Senator Moves to Thwart Abortionists’ School Marketing Scheme
Coarse Grind – Humor and Satire
Publisher’s Note: Dear legislators. Please note the “grind” of this article. As a service to you Grinder will provide some useful information. Satire: the use of humor, irony, exaggeration, or ridicule to expose and criticize people's stupidity, silliness or vices, particularly in the context of contemporary politics and other topical issues. When filtered through a thick ego or inflated sense of self importance satire can sometimes appear to be “real.” Earlier this session two separate Democratic legislators said, “I had to read it several times before realizing it was a joke" in reference to the second half of this article. In response to this piece someone warned me that “it could come back on you.” In the interest of credit where it is due, Rep. Gattis bumped into me on the street after the latter piece published. Not a hard bump, it wouldn’t have been a flagrant 2. Actually we had a good laugh about the piece. As a guide, if someone writes something about you dripping with satire, and if you believe you might have actually done the things in the article, it’s time to reexamine your strategy and organization. It kind of takes some of the fun out of the comedy jokes if I have to type a smiley face or write “Just kidding” after each one, but just this once, WARNING! Satire Ahead ...
Warrior for Parental Rights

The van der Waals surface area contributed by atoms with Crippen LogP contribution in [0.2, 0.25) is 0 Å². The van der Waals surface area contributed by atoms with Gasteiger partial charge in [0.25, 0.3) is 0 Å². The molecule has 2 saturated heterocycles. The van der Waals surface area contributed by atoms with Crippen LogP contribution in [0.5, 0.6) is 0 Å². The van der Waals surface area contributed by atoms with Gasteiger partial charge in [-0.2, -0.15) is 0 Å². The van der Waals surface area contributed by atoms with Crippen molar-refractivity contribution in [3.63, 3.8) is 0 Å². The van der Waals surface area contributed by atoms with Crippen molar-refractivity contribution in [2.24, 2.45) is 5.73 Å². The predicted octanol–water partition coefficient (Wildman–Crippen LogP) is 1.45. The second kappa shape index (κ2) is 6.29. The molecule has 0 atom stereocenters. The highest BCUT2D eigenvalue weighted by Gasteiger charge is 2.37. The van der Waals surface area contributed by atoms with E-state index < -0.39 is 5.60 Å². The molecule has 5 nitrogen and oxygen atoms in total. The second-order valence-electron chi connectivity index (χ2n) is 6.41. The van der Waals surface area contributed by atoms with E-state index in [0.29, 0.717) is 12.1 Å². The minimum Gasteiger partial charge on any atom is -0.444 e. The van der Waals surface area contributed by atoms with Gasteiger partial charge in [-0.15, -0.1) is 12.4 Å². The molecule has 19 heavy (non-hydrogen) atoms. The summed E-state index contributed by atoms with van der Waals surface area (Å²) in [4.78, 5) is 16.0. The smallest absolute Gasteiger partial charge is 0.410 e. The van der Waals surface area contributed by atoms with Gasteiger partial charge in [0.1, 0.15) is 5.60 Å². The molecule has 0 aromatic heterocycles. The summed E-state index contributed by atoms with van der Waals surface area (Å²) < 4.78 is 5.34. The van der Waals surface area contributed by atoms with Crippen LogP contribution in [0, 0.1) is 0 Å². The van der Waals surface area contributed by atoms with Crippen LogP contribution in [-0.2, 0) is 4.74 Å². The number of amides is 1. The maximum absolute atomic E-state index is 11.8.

Senator Mike Dunleavy (R-Wasilla) is the prime sponsor of two bills in the Legislature this year that, should they pass, may greatly reduce unintended abortions, provide parents a line-item veto on all curriculum and establish appropriate punishments for people who try to turn students into sex fiends. SB 89 establishes the rules, and SB 191 sets up the mechanism for punishment.
“Parents are the ultimate experts on what their children need to know, and how they should learn it,” Dunleavy said. “I represent various parts of the Mat-Su, and lots of people in my district are old fashioned. They prefer to teach their kids about sex in their own personal ways. Many of my constituents are kind of hands-on, rather than book learning kinds of people, and they know their children much more intimately than any teacher or abortionist could ... or at least should.” But the bill doesn’t only make parents sex experts, but it also gives them expertise in virtually every subject taught in schools, allowing them to review the curriculum and materials and to exempt their children from any subject that doesn’t meet their expert standards.